The Canon EF 8-15mm f/4L Fisheye USM broke the mold when it was first launched, although Nikon later followed suit with a similar lens. Previously, you had to choose between two types of fisheye lens. A circular fisheye produces a circular image that only covers the central portion of the sensor, the remainder of the frame being black. The other option is a diagonal fisheye, which produces a larger image that covers the whole sensor, resulting in a more typical, full-sized rectangular picture. The neat thing about the Canon 8-15mm fisheye zoom is that it produces a circular fisheye image at 8mm, stretching to a diagonal fisheye image at 15mm. Essentially, you get two lenses in one.
Mount: Canon EF
Full frame: Yes
Lens construction: 14 elements in 11 groups
Angle of view: 180-175.5 degrees
Diaphragm blades: 7
Minimum aperture: f/22
Minimum focusing distance: 0.15m
Maximum magnification ratio: 0.34x
Filter size: Rear gel filter
As an L-series (Luxury) lens, the EF 8-15mm boasts fully professional, robust build quality. Features include a constant f/4 maximum aperture that's available throughout the zoom range, environmental seals to guard against moisture and dust, and fluorine coatings on the front and rear elements to enable easy cleaning. That's a bonus because the protruding, dome shaped front element is very exposed to the elements and the supplied lens hood can only be used at 15mm otherwise it cuts into the corners of the image.
Ring-type USM (Ultrasonic motor) autofocus is super-fast and whisper-quiet, complete with full-time manual override. Measuring 78.5x83mm and weighing 540g, it's rather larger and heavier than Canon's now obsolete 15mm fisheye prime lens but still easily manageable.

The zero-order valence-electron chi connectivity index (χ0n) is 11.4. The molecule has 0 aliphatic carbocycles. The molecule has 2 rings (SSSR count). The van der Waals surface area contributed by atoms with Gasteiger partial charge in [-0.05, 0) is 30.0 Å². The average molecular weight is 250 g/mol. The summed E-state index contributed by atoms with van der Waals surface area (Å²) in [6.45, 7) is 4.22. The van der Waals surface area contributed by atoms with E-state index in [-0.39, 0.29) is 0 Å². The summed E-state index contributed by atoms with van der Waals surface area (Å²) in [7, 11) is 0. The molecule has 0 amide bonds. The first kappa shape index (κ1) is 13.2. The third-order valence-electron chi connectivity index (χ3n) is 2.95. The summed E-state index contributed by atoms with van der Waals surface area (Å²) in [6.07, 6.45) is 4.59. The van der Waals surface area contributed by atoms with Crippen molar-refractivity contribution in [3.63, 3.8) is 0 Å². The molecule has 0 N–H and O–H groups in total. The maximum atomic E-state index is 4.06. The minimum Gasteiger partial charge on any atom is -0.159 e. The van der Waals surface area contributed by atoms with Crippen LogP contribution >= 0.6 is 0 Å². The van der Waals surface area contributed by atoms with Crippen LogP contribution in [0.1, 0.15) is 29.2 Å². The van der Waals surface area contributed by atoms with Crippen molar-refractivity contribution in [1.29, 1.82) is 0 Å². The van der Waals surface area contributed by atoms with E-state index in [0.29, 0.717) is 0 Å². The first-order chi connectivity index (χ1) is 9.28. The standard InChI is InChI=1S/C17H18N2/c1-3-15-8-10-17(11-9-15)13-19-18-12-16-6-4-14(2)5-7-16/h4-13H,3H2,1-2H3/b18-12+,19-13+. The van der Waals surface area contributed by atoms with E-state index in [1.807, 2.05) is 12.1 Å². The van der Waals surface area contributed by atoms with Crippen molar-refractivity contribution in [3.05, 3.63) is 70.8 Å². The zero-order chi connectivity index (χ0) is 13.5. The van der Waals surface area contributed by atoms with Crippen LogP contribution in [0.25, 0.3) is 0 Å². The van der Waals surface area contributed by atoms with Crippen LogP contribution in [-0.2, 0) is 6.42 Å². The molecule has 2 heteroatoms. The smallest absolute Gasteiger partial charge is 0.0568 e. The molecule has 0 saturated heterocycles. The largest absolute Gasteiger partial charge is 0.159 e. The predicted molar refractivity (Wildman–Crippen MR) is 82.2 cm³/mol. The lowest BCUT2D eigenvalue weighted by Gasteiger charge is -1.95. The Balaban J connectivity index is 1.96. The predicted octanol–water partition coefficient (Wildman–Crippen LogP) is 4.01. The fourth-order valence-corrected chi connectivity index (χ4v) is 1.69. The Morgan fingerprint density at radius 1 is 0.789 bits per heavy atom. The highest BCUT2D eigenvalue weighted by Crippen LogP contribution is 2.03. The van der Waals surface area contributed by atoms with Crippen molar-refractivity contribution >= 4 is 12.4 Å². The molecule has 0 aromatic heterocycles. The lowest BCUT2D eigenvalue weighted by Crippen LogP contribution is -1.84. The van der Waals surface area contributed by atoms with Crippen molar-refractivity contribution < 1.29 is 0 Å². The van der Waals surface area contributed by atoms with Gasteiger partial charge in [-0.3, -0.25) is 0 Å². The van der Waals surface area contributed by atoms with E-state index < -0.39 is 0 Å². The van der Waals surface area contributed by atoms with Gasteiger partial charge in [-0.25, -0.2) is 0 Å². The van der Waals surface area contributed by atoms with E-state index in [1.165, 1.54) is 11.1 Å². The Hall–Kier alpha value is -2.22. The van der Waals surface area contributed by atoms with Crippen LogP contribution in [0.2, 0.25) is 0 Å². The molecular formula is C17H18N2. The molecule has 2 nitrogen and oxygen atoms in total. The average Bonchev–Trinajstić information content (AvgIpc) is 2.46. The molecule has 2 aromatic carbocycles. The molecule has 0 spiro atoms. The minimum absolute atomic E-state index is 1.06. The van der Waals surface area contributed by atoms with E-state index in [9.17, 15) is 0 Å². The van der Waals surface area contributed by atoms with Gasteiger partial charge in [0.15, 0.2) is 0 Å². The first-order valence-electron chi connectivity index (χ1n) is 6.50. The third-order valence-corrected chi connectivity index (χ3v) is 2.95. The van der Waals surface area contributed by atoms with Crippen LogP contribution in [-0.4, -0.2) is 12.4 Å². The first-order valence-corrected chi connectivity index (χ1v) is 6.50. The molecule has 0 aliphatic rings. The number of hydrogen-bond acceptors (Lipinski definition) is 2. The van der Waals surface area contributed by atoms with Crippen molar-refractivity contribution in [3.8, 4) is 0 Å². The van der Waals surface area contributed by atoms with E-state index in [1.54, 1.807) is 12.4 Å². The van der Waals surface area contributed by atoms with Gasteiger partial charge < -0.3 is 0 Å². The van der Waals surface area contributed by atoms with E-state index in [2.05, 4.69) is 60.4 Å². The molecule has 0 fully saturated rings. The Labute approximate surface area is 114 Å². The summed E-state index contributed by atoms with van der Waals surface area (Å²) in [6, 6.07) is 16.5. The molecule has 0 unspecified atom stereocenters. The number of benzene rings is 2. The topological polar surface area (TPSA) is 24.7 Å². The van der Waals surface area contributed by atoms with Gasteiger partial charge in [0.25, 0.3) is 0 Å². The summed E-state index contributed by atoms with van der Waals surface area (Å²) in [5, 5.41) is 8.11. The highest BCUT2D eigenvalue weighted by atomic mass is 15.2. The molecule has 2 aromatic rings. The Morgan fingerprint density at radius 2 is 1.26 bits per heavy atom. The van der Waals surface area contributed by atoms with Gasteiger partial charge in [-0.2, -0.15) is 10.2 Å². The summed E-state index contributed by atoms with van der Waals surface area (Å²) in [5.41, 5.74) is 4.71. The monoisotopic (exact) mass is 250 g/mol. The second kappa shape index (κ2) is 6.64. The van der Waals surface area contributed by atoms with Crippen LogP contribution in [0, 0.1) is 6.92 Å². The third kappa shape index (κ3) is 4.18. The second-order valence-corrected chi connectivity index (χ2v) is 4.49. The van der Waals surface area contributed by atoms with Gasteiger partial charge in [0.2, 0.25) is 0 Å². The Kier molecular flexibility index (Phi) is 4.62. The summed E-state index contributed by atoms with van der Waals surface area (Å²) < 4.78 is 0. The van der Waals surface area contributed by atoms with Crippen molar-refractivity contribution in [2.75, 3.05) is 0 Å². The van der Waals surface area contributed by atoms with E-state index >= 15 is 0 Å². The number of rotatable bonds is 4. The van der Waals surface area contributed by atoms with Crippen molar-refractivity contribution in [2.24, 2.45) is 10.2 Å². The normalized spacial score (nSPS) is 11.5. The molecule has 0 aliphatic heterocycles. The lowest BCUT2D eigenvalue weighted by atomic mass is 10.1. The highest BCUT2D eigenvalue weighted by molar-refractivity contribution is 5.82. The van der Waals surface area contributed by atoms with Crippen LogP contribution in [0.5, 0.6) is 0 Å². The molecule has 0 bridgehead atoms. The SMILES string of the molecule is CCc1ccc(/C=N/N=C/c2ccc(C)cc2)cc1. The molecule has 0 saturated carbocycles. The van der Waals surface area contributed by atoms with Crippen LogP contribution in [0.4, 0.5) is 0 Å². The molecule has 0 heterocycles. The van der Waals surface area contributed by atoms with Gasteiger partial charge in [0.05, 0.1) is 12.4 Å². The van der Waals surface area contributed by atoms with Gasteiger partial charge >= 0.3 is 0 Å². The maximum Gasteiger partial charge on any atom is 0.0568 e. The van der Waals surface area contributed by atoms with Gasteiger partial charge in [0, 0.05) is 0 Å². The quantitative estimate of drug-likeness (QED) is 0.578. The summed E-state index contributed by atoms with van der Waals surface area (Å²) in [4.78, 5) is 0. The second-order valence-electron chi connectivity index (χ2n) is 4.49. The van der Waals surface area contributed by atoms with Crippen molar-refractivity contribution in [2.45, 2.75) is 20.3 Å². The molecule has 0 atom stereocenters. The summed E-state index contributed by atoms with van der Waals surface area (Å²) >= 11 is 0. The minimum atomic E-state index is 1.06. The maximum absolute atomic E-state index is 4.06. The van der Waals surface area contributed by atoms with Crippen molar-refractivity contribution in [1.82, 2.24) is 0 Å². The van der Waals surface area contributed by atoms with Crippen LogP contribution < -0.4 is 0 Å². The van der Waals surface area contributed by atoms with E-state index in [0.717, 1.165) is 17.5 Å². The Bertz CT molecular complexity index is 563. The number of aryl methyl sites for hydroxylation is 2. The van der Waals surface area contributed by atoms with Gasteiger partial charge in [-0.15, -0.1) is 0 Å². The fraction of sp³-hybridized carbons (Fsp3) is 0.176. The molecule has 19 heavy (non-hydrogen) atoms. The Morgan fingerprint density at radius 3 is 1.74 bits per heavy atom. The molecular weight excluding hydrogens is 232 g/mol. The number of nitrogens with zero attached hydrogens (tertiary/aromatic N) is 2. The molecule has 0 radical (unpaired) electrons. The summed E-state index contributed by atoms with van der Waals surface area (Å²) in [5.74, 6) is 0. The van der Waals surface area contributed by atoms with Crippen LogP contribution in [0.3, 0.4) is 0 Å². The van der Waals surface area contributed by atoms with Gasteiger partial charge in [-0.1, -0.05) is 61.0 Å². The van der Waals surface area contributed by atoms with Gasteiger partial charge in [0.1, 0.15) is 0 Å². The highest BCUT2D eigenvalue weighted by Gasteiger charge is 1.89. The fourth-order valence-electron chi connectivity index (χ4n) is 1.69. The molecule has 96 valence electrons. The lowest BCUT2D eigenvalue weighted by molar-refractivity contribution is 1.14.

In our tests, sharpness proved very impressive, especially between f/5.6 and f/11. The lens is also remarkably resistant to ghosting and flare, helped by the use of Canon's SWC (SubWavelength structure Coating). That's good news because you often capture a vast expanse of bright sky when using a fisheye lens outdoors. As with other fisheye lenses, we often got a blue edge around the circumference of the image in circular fisheye mode, but it's quite easy to apply a circular crop in Photoshop to fix this. Color fringing around high-contrast edges can be quite noticeable but in-camera correction is available in current and recent Canon cameras.
We usually run a range of lab tests under controlled conditions, using the Imatest Master testing suite. Photos of test charts are taken across the range of apertures and zooms (where available), then analyzed for sharpness, distortion and chromatic aberrations.
However, due to the relatively small size of test charts and the enormous 180-degree viewing angle of fisheye lenses, it’s impossible for us to generate meaningful lab-test data for them.
On a full-frame Canon camera, the EF 8-15mm Fisheye is a wonderfully versatile lens that enables you to switch between circular and diagonal fisheye effects with a twist of the zoom ring. Image quality is very good in terms of sharpness, contrast and resistance to ghosting and flare, although color fringing can be quite noticeable when using older Canon cameras that don’t offer automatic correction.
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